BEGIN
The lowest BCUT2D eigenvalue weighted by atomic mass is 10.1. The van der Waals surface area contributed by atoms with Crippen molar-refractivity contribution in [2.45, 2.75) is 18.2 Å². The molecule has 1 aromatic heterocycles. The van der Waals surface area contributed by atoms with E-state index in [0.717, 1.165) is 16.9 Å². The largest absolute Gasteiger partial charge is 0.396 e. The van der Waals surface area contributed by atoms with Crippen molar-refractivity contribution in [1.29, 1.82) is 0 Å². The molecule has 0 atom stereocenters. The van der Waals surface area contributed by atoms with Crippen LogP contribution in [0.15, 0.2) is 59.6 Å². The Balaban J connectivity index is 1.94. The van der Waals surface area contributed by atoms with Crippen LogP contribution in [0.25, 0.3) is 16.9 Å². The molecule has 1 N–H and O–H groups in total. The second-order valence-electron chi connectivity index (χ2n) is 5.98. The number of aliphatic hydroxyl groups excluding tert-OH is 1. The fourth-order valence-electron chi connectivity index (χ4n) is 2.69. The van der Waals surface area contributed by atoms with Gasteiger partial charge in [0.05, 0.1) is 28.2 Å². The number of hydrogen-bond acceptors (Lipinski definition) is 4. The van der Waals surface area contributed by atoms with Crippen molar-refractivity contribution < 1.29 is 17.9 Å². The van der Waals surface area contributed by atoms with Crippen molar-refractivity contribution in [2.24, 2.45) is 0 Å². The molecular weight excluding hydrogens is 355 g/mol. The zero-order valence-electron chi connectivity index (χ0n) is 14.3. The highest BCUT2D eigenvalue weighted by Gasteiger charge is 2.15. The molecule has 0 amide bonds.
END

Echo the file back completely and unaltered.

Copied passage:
The lowest BCUT2D eigenvalue weighted by atomic mass is 10.1. The van der Waals surface area contributed by atoms with Crippen molar-refractivity contribution in [2.45, 2.75) is 18.2 Å². The molecule has 1 aromatic heterocycles. The van der Waals surface area contributed by atoms with E-state index in [0.717, 1.165) is 16.9 Å². The largest absolute Gasteiger partial charge is 0.396 e. The van der Waals surface area contributed by atoms with Crippen molar-refractivity contribution in [1.29, 1.82) is 0 Å². The molecule has 0 atom stereocenters. The van der Waals surface area contributed by atoms with Crippen LogP contribution in [0.15, 0.2) is 59.6 Å². The Balaban J connectivity index is 1.94. The van der Waals surface area contributed by atoms with Crippen LogP contribution in [0.25, 0.3) is 16.9 Å². The molecule has 1 N–H and O–H groups in total. The second-order valence-electron chi connectivity index (χ2n) is 5.98. The number of aliphatic hydroxyl groups excluding tert-OH is 1. The fourth-order valence-electron chi connectivity index (χ4n) is 2.69. The van der Waals surface area contributed by atoms with Gasteiger partial charge in [0.05, 0.1) is 28.2 Å². The number of hydrogen-bond acceptors (Lipinski definition) is 4. The van der Waals surface area contributed by atoms with Crippen molar-refractivity contribution < 1.29 is 17.9 Å². The van der Waals surface area contributed by atoms with Crippen molar-refractivity contribution in [2.24, 2.45) is 0 Å². The molecular weight excluding hydrogens is 355 g/mol. The zero-order valence-electron chi connectivity index (χ0n) is 14.3. The highest BCUT2D eigenvalue weighted by Gasteiger charge is 2.15. The molecule has 0 amide bonds.